Long story short: UGANDA

Days spent: 14 (from January 12th to 25th, 2018)

Distance ridden: 1275 kilometers

If you wish to see the detailed route, please this click the image of this map above to open a new page with OUR FULL ROUTE on Google Maps.

Challenges: pretty much none - compared to Kenya, traffic in Uganda is more relaxed (except for Kampala - that’s a one crazy city!). The only annoying thing on the roads were the awful speed bumps made of 2 to 7 small humps that sometimes are positioned in a way that it’s impossible to go over them gently. Or sometimes they would have one hump, but so tall, that not only cars would be dragging their bottoms over it, but our motorcycles as well!


1. Staying at "Moses Camp"on the slopes of Mt. Elgon with a fantastic view of the valley bellow and overlooking one of the Sipi falls, where water fall 100 meters down...

2. A lovely town called Jinja, located right on the source of the river Nile, where it flows out of the biggest lake in Africa - Lake Victoria.

3. Staying in the campground on a tiny crater lake Nkuruba with three different species of monkeys running around!

4. Lake Bunyoni - a very scenic lake near the border with Rwanda in between the mountains with an interesting red mud road leading to it.

5. The national road through Queen Elisabeth national park - everyone can use it, you don't need to pay for entrance to the park, but technically it goes right through it, therefore a lot of wild animals can be seen in the savannas all around.

Other Places to visit: Murchison Falls, Ziwa Rhino Sanctuary, Queen Elisabeth National Park.

Accommodation: The average price we paid for camping for two people in one tent per night was 8 Euros.

The campgrounds had showers and most of them had hot water or were able to make it on request.

Overall we were surprised to meet very many tourists and travelers from various countries: we met backpackers from Israel, musicians from France, a volunteer on 6 months project from Bulgaria, cyclists from Alaska, overlander-truck-couple from Germany, students from Norway, Peace Corps people from USA. That surprised us as while we were in Kenya, most of the campgrounds we stayed in were empty - there was rarely anyone else there apart us!

Entering and exiting:

IN: we entered from Kenya on the Malaba border crossing with Carnets de Passages. The customs people did not even look at the motorcycles, they were mostly interested to get us to pay 72 000 Ugandan Shillings (about 16 EUR) per motorcycle for road tax or something that would allow motorcycles to stay in the country for 30 days. That has to be done in the bank next door. The bank only accepts Ugandan Shillings in cash. The forex office was there and working.

The immigration officers stamped us out of Kenya (one stop border post) and the other ones in the next window had us fill in some information on the paper card and charged 50 USD per person for Ugandan visa. They would take the money themselves, but only in USD (also cash).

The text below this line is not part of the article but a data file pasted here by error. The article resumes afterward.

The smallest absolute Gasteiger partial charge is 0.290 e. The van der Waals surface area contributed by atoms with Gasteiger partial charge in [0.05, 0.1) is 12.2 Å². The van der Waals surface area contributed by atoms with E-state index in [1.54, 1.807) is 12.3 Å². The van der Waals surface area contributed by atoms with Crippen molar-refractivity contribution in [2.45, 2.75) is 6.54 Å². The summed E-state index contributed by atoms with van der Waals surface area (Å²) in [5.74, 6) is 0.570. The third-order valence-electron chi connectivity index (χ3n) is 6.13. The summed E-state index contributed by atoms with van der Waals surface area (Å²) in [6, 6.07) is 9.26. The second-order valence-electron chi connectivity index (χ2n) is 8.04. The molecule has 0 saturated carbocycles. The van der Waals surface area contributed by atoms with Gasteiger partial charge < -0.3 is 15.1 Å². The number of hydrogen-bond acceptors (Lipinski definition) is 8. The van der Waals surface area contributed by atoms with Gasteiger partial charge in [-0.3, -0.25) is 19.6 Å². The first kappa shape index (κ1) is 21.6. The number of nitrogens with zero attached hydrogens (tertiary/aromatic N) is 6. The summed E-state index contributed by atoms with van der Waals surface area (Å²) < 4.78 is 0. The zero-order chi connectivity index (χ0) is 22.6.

The whole process was very quick and easy. The queue at the bank to pay the taxes for the motorcycles took the longest.

OUT: we left Uganda to go to Rwanda through the Cyanika border crossing. Exit was very smooth. On Ugandan side there was only the customs office. They stamped out the Carnets without any questions asked and without looking at the bikes (again!). The exit stamp into the passport was put by the officers on the Rwandan side.

Roads: Driving on the left side of the road. All main roads vary between very good paved ones to very bad paved ones, but all the side roads are made of red dirt, which is best to ride when it’s a bit humid, otherwise when dry it’s very dusty, when very wet it’s crazy slippery.

Fuel: About 0.87 EUR for a liter of premium unleaded. Shell and Total gas stations are available all around the country. And mostly they would accept payment by Visa or Mastercard.

People: All very friendly and relaxed. Everyone speaks great English in Uganda as well as many other local languages.

We were hosted by a great local guy Odeon in Kampala. He introduced us to a part of his family and a few friends. Everyone was well educated, well traveled and very interesting to talk to!

Roadside eateries: The best quick roadside snack is a traditional Ugandan rolex: they cook a chapati (something between the Islamic style naan (bread) and a thick crepe made from flower and water) and an omelette with some tomato and onion. They roll the omelette into chapati, pack it into a plastic bag and it’s ready to eat. We paid about 1500 Ugandan shillings (about 0.3 EUR) per one rolex with omelette from two eggs.

Also you can buy bananas, mangoes, papayas, sugarcanes, cooked corn or giant jackfruits to snack on.

Other than getting a rolex or snacking on fruits, all the small cafes usually took very long time to get the food ready (sometimes more than one hour of waiting time...)

Food shops: very similar to Kenyan. The choice is very small. Even in supermarkets, the bigger part of the building was dedicated to toiletries, cleaning products, toilet paper, etc.

Ugandan beer is quite cheap, but tasty. You have to leave a small deposit for a glass bottle when buying it.

Traffic enforcement: the traffic police in Uganda are dressed in bright white and therefore look strange, but it’s easy to spot them from far away. We weren’t stopped in Uganda, we stopped ourselves next to the two lovely officers to ask about the conditions of the road ahead.

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